What surprised me wasn't so much the fact that I had over a hundred old dead decks, but rather the fact that I seem to have nearly as many brand new decks. How does this happen?
The answer is Costco.
Great deal on Bicycle decks, granted, but the issue is the same that haunts people who shop for food while they're hungry. I go to Costco for cereal but always end up in the books aisle and, well, I can't remember how many new decks I still have at home so I buy another couple of bricks of the things.
I'm taking after my dad. When I was younger he had a habit of going out for groceries and coming home with lightbulbs, hummous and Quaker Harvest Crunch. Every time. And this was regardless of the fact that his larder was quite neatly subdivided into three sections: one for lightbulbs, one for packets of hummous, and one for Quaker Harvest Crunch.
And the rabbit photo below? No reason. 'Cos who needs one?
To follow up on the last post,... we did the bathtub treatment a couple of times with Augustus and Snowdon over the past few days, and following one episode decided to let them play together for a few minutes afterwards since they seemed to be getting on fine.
Augustus chased Snowdon within moments. No biting this time, I'm glad to say, but chase chase chase.
Ok, so it's going to be more gradual than we'd hoped.
Tonight we decided to try a different approach: The Washing Machine Treatment.
Two boys, one cardboard box and a washing machine set on spin cycle. Oh boy, they didn't like that. Snowdon hunkered down and Augustus (true to form) kept trying to jump out of the box. Nothing that a bath towel over the top didn't fix, though.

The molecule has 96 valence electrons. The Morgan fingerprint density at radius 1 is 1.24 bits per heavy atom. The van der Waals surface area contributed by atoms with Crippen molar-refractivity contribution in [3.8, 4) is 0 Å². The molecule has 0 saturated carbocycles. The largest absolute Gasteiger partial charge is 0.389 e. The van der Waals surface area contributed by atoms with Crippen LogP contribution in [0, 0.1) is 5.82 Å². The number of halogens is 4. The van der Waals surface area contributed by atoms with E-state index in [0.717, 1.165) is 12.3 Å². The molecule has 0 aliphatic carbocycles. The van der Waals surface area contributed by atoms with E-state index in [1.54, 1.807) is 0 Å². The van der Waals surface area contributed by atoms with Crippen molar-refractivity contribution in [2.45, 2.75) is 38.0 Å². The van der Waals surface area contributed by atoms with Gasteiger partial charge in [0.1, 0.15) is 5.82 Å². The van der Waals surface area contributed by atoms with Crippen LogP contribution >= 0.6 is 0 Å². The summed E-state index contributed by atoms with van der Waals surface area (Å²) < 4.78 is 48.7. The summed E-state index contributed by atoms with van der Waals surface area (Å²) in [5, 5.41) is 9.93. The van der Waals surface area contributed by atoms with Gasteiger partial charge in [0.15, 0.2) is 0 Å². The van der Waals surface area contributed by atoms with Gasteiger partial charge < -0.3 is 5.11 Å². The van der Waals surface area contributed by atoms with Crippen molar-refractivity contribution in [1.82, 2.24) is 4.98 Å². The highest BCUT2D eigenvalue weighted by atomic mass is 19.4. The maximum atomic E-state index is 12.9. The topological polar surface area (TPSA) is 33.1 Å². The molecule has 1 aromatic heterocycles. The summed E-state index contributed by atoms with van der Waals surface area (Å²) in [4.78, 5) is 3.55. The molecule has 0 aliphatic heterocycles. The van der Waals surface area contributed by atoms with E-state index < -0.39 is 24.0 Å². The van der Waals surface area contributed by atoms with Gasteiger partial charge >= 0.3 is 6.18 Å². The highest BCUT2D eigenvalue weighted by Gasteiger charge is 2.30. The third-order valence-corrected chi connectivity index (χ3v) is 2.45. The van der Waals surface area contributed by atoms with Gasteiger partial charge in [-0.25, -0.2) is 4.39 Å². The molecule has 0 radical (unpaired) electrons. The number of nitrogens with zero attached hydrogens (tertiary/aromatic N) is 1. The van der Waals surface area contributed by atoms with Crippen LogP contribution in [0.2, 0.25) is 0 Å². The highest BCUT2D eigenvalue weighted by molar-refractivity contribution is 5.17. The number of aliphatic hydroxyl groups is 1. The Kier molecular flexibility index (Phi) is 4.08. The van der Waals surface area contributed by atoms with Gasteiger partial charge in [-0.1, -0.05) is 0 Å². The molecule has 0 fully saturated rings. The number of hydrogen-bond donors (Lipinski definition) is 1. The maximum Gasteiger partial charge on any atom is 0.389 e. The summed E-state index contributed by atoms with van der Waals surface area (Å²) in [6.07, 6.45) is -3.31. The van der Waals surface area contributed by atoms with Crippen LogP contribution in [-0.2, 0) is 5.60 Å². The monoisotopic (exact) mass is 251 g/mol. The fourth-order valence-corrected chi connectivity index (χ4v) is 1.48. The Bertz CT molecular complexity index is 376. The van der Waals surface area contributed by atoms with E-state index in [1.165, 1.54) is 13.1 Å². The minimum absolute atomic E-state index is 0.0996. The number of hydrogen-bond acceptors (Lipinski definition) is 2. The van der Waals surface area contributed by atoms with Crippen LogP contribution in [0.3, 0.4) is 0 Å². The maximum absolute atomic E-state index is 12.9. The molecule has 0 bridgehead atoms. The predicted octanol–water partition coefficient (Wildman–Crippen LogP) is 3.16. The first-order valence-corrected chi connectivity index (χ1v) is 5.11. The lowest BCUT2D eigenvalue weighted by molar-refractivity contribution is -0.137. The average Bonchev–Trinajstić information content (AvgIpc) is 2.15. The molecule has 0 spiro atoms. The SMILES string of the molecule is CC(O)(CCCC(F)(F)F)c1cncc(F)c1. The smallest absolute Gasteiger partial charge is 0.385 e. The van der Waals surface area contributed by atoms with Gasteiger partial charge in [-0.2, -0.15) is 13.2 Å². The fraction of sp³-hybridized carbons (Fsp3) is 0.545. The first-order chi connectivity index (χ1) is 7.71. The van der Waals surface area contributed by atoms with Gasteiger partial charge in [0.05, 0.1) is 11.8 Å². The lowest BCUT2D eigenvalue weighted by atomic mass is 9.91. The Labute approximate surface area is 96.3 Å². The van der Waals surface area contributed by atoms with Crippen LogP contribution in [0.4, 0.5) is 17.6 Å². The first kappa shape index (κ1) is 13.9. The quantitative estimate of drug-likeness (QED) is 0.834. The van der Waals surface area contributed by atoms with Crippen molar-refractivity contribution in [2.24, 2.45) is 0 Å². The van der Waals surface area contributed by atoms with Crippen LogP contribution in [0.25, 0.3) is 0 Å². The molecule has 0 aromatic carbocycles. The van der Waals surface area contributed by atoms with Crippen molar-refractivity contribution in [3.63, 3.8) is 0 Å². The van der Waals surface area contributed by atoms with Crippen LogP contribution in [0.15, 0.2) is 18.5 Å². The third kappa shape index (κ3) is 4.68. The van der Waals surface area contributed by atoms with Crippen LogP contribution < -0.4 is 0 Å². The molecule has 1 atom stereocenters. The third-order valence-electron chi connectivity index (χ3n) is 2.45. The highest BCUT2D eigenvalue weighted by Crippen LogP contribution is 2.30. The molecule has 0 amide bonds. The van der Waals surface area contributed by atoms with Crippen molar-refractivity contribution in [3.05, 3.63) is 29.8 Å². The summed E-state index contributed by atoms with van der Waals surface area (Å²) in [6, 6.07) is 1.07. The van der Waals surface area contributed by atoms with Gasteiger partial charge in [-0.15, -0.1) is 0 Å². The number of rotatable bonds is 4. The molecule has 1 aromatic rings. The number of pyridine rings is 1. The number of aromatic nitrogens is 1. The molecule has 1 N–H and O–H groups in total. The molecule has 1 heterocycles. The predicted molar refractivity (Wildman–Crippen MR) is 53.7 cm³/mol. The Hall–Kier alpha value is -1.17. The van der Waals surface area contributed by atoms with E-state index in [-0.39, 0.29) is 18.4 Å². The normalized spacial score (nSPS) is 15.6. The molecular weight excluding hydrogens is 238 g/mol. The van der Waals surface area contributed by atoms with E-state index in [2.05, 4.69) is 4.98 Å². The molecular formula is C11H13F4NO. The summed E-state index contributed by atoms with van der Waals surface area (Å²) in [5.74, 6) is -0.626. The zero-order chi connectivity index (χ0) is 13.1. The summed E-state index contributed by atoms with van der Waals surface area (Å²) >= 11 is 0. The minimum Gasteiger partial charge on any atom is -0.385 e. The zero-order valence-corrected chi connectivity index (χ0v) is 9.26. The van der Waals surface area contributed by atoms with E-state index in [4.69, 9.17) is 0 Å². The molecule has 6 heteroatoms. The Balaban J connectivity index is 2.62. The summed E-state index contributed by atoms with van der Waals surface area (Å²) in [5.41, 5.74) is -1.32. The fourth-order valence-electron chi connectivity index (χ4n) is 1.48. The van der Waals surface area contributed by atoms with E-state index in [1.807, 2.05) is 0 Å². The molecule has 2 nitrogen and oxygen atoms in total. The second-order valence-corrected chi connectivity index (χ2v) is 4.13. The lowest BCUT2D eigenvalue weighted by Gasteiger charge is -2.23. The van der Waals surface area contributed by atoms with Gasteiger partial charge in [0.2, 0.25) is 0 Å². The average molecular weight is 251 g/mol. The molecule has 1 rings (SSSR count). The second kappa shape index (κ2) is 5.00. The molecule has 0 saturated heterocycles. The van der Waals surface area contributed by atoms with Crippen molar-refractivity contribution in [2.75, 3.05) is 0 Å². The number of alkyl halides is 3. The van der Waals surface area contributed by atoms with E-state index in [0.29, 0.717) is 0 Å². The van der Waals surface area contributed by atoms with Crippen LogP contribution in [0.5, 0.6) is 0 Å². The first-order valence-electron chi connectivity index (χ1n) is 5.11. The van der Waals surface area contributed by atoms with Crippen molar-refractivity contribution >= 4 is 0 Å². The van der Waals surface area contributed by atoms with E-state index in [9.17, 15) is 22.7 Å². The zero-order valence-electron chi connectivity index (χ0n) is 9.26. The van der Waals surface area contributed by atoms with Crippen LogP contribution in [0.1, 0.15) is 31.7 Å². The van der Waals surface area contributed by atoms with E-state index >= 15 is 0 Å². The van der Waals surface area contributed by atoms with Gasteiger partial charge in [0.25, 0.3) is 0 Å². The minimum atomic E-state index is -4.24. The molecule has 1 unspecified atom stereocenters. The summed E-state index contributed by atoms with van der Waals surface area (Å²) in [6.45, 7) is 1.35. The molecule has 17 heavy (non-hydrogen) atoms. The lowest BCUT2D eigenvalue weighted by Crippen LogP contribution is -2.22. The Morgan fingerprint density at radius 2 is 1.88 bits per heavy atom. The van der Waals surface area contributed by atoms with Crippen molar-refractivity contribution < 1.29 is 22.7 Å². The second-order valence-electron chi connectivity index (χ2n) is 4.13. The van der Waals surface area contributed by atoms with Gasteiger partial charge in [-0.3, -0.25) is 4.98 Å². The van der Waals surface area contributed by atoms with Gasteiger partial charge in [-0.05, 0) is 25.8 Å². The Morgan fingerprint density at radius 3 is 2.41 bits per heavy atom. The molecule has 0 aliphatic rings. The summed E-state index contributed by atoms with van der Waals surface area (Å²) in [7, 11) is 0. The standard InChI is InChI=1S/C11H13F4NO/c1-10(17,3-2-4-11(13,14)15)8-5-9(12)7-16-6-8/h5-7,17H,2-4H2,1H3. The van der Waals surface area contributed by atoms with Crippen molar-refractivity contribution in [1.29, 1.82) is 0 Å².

Five minutes of that, and then we let them play together...on the bathroom floor. They've never done that before so we thought it would be neutral territory. And so it was! I knelt on the floor with them and within seconds they did something they've never done before: both of them hopped up onto my lap! Perhaps I'm making some progress with them as well. Until now it's been a challenge even to get them to let me touch them without running away, but it seems the Big Bunny was the safest place to be for two little ones who didn't recognise where they were. So they sat on my lap, burrowed under my arms and climbed up towards my shoulders for ten minutes.
I'm hopeful that this means we're moving in the right direction (both me + boys and Augustus + Snowdon), but it's early days yet.
Happy birthday to me! By way of a present to myself we decided that today would be the day we re-introduce Augustus and Snowdon to each other. They've been living in separate pens for three months since the nasty fighting that began when they hit puberty. You may remember they began fighting only two days before their scheduled neutering at the vet's, and have had to be separated since then.
"Give them three months apart before reintroducing them," we were told, so since October each one has occupied a different pen in the living room, side by side but separated by bars. It's been a daily rota of pen-swapping so they both get equal time out of their cages and we've made sure that they've always been able to see and smell each other.